There would be a maximum of 500 employees working during the “max shift,” but 25 percent (125) would arrive on Sunday during the peak hour and depart the following Saturday.

“Because this is a unique site, we went around the nation and collected information on sites that are somewhat similar,” Rached said.

The applicant is required to provide 692 parking spaces for the hotels, restaurants and retail space. Trophy Park has proposed 850 parking spaces.

The proposed athletic complex requires 2,034 parking spaces. Trophy Park has proposed 2,350 parking spaces.

Township Councilman Ken Bressi, who sits on the board, suggested that a study be conducted to gauge the impact of the traffic that would be generated on Route 537 by the development and operation of Trophy Park.

“Another thing I have not seen, and would like to see for a site this size, are emergency entrances for emergency vehicles,” Bressi said.

Attorney John J. Jackson III, representing the applicant, said that as Trophy Park goes through the site plan approval process, more detailed information in regard to Route 537 would be presented to the board.

Jackson said Route 537 is zoned for the application.

“I think (the application) is a good sign. It shows this area is booming, it is a success story. Your master plan is working, businesses are being attracted, people want to make big investments here. The roads in most of those circumstances will catch up,” Jackson said.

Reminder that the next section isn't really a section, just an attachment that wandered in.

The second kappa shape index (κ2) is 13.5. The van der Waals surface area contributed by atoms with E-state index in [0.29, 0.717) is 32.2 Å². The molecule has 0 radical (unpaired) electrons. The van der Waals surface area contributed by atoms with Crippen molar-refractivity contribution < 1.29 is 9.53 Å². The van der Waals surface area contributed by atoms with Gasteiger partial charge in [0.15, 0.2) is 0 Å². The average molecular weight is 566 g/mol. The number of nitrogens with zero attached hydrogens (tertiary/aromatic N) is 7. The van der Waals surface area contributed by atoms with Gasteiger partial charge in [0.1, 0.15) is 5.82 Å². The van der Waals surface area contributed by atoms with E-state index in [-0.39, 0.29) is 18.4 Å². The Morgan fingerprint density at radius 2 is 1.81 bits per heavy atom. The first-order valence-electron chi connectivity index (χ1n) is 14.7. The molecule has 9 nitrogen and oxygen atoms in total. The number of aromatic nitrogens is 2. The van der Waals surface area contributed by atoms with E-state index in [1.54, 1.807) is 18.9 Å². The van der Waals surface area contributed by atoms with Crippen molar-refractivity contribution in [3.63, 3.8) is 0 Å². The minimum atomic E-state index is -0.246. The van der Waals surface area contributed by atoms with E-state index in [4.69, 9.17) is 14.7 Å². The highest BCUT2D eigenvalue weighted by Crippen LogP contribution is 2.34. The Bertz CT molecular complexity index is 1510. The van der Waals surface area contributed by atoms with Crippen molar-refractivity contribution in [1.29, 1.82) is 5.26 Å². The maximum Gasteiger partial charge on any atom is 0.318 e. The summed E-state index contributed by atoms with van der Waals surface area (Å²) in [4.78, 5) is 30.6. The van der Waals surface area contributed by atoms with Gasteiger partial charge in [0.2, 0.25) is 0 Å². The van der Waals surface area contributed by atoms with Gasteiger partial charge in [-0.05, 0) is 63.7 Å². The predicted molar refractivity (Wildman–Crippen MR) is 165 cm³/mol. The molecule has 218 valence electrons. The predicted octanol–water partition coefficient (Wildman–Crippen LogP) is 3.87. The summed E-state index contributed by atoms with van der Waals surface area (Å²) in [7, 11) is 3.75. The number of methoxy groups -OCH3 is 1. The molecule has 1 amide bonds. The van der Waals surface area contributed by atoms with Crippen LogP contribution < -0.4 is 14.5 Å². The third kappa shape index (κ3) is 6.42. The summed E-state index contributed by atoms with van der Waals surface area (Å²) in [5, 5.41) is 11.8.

The applicant, Alan Nau, thanked the board members for the public hearing and explained his position.

“One of the things I do besides trying to build a sports park, I do a lot of concerts and I do a lot of different venues where I represent a lot of people,” Nau said.

He said in regard to entertainment, people consider the time they leave home until the time they return home as being “their event.”

“If you cannot get them in easy, if you cannot get them out easy, when you go to a stadium and you are there for hours, or you go to a major race and you are there for hours, that is part of your event.

“In order to make everybody happy (at Trophy Park), we are going to make sure the egress, people coming in, everything is going to be timed so we do not have that problem,” Nau said.

“Safety is of the utmost importance. We are going to have people coming from all around the world to this park and if it is not safe, we invested a lot of money for nothing. I do not think you are going to have any concerns by the time we are done with our planning,” Nau said.

“The facility does not work without all of the parts. The team suites are not any good unless you have the fields done. The indoor facility is not doing any good until I have the team suites,” he said.

Nau said the buildings would take the most time to construct. Once the playing fields are completed, they will be maintained, but not used until the park opens.

“We are going to be bringing people in from Manchester United, we have Manchester City, we have Barcelona, we have people from Japan coming to play baseball. We have people coming from all over the world to play here for a week,” he said.

Following the testimony and public comment, a motion was made to approve the General Development Plan for Trophy Park.

Bressi, Leonard Haring Jr., Jeff Riker, Tim Dolan, Martin Flemming, Michele Campbell, Vice Chairman Robert Hudak and Chairman Joseph Riccardi voted “yes.” Board member Richard Egan voted “no.” The motion passed 8-1 and the GDP was approved.